Another variant of narcissistic anger is paranoid anger, often as an extension of the former. In narcissistic anger what is threatened and being responded to is a perceived threat to shaky self-esteem. In paranoid anger the perceived threat is against the person’s basic security or safety. Everyone is out to get such a person, take his/her job, do him/her an injustice, fool and deceive him/her etc. This anger stems from deep feelings of insecurity and lack of trust and is expressed with self-entitlement as a means of protection against the evilness of others. Often, this type of anger takes the form of “moral indignation” – accusing others of being “wrong” or “bad” or “immoral” giving the angry person a false feeling of superiority, while covering underlying feelings of weakness, vulnerability, insecurity, or envy.
The most dangerous type of anger is sudden, explosive anger, which occurs when the individual totally loses control of himself. The causes for this type of anger may be any of the ones mentioned above, and the intensity of the anger reaction can be attributed to faulty impulse control, which may be evident in other forms of extreme impulsivity in that person’s life. People suffering from such anger may harm others or themselves as a way to rid themselves of these very powerful feelings and gain relief.
On the other hand, there are people who are afraid of anger. Perhaps, in their childhood they were taught that it was not appropriate to express anger, or they were so afraid of other people’s anger that they decided that anger was “bad”. Some people are so afraid of anger that not only do they not express it, but cover it up with various defenses so that they do not feel their anger anymore. Such people’s main concern is to keep the peace at all costs, not rock the boat, not gain the displeasure of another person, not make things even worse, not lose acceptance or love. Anger, theirs or other people’s, is just too upsetting, it disturbs their sense of security and safety and such people tend to shrink back from it and systematically avoid it. Frequently, depression or psychosomatic symptoms may result from this constant repression of anger.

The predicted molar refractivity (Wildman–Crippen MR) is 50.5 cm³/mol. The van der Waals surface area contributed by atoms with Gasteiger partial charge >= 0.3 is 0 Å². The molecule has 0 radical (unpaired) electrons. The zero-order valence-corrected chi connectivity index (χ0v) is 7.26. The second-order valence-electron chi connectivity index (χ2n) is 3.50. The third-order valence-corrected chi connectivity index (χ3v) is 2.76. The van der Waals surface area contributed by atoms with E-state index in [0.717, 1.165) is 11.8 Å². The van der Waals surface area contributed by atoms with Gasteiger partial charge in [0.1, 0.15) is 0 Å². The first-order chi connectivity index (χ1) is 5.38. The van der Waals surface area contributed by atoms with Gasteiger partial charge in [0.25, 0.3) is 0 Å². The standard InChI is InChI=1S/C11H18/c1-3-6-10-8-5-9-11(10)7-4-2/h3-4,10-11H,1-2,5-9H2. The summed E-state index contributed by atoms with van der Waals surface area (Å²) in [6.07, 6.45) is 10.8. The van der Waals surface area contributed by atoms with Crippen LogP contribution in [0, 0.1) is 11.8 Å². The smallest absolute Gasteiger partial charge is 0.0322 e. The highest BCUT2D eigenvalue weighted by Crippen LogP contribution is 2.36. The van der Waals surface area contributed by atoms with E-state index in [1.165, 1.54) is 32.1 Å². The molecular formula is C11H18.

Another type of not expressed anger is called passive-aggressive anger. If the people in the previous category get tumors, people in this category can “cause” tumors to others, by their obstinate uncooperativeness. Frustrating others is their specialty and their cup of tea. Late for appointments, dates, “forgetful” of things, professional procrastinators, and all of that under a meak and mild countenance and a guileless smile. In contrast to repressed anger, which is not consciously felt by the individual, passive-aggressive anger is consciously felt and consciously expressed in this indirect and masked style as a way of revenge or control of others.
And, finally, there is “healthy” anger. What are the characteristics of healthy anger?
Healthy anger is consciously felt – not repressed or avoided.
Healthy anger is filtered through our reasoning faculties and modulated.
Healthy anger is verbally expressed in a civilized and controlled manner and its aim is not to injure, attack, insult or otherwise harm the anger-provoking person, but resolve the anger-provoking situation.
Healthy anger is quickly released once the conflict is over and not held onto as resentment or hard feelings.
And when we can do all that, then with a sigh of relief we may proudly say, Thank God, I Don’t Have Anger “Issues”!!!